Members of Labour’s disconsolate majority, sitting in tight knots in the tearoom as the MP with the best maths skills calculates who will survive and who will die, based on the latest bad poll, observe that Jeremy Corbyn has never been so loyal to the party leadership. The past 13 months, one told me, have been the Islington rebel’s longest spell without voting against Labour. The MP was contradicted by a colleague who argued that, in voting against Trident renewal, Corbyn had defied party policy. There is Labour chatter that an early general election would be a mercy killing if it put the party out of its misery and removed Corbyn next year. In 2020, it is judged, defeat will be inevitable.

The next London mayoral contest is scheduled for the same date as a 2020 election: 7 May. Sadiq Khan’s people whisper that when they mentioned the clash to ministers, they were assured it won’t happen. They are uncertain whether this indicates that the mayoral contest will be moved, or that there will be an early general election. Intriguing.

An unguarded retort from the peer Jim O’Neill seems to confirm that a dispute over the so-called Northern Powerhouse triggered his walkout from the Treasury last month. O’Neill, a fanboy of George Osborne and a former Goldman Sachs chief economist, gave no reason when he quit Theresa May’s government and resigned the Tory whip in the Lords. He joined the dots publicly when the Resolution Foundation’s director, Torsten Bell, queried the northern project. “Are you related to the PM?” shot back the Mancunian O’Neill. It’s the way he tells ’em.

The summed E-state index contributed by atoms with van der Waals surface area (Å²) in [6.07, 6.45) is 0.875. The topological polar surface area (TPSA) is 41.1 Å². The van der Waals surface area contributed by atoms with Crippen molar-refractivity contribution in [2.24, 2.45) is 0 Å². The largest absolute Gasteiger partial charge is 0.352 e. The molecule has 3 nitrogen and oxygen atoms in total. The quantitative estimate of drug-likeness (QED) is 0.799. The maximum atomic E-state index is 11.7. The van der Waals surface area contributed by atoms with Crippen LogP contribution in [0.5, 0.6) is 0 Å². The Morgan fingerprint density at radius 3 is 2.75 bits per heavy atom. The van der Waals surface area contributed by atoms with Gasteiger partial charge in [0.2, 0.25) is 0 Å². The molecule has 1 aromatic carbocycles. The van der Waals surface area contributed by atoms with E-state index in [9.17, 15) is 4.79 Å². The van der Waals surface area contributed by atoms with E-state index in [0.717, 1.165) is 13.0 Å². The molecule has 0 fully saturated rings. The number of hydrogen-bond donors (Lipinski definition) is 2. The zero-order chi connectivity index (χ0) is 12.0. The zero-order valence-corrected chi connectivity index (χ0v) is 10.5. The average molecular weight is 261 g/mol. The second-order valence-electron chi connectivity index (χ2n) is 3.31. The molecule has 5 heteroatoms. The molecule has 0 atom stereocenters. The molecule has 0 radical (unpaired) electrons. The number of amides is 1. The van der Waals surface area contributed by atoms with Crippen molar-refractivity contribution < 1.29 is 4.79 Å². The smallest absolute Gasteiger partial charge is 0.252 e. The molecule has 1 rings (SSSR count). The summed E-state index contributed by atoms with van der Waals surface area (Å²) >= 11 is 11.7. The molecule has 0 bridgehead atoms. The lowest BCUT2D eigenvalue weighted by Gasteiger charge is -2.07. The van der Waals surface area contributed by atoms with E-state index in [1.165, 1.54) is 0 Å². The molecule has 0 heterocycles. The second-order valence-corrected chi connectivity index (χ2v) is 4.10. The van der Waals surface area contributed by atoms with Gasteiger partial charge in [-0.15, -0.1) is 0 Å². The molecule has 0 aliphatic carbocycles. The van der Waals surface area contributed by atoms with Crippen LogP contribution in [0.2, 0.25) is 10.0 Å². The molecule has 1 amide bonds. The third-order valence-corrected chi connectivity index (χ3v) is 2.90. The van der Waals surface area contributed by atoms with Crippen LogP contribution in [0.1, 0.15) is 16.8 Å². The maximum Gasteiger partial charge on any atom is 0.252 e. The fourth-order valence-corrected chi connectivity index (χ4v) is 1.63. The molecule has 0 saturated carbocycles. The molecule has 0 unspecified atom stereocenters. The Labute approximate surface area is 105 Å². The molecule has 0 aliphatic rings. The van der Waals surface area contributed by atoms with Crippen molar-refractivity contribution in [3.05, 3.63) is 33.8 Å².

Talk has quietened in Westminster Labour ranks of a formal challenge to Corbyn since this year’s attempt backfired, but the Tories fear Lisa Nandy, should the leader fall under a solar-powered ecotruck selling recycled organic knitwear.

The Wigan warrior is enjoying favourable reviews for her forensic examination of the troubled inquiry into historic child sex abuse. After Nandy put May on the spot, the Tory three-piece suit Alec Shelbrooke was overheard muttering: “I hope she never runs for leader.” Anna Soubry and Nicky Morgan, the Thelma and Louise of Tory opposition to Mayhem, were observed nodding in agreement.

Select committee elections are like speed dating. “Who are you?” inquired Labour’s Kevan Jones (Granite Central)of a stranger seeking his vote. She explained that she was Victoria Borwick, the Tory MP for Kensington, but that didn’t help. “This is the first time you’ve spoken to me,” Jones continued, “so the answer’s no.” The aloof Borwick lost, by the way.

Ed Miliband is joining Labour’s relaunched Tribune Group of MPs to continue his political convalescence. Next stop: the shadow cabinet?

Kevin Maguire is Associate Editor (Politics) on the Daily Mirror and author of our Commons Confidential column on the high politics and low life in Westminster. An award-winning journalist, he is in frequent demand on television and radio and co-authored a book on great parliamentary scandals. He was formerly Chief Reporter on the Guardian and Labour Correspondent on the Daily Telegraph.

This article first appeared in the 27 October 2016 issue of the New Statesman, American Rage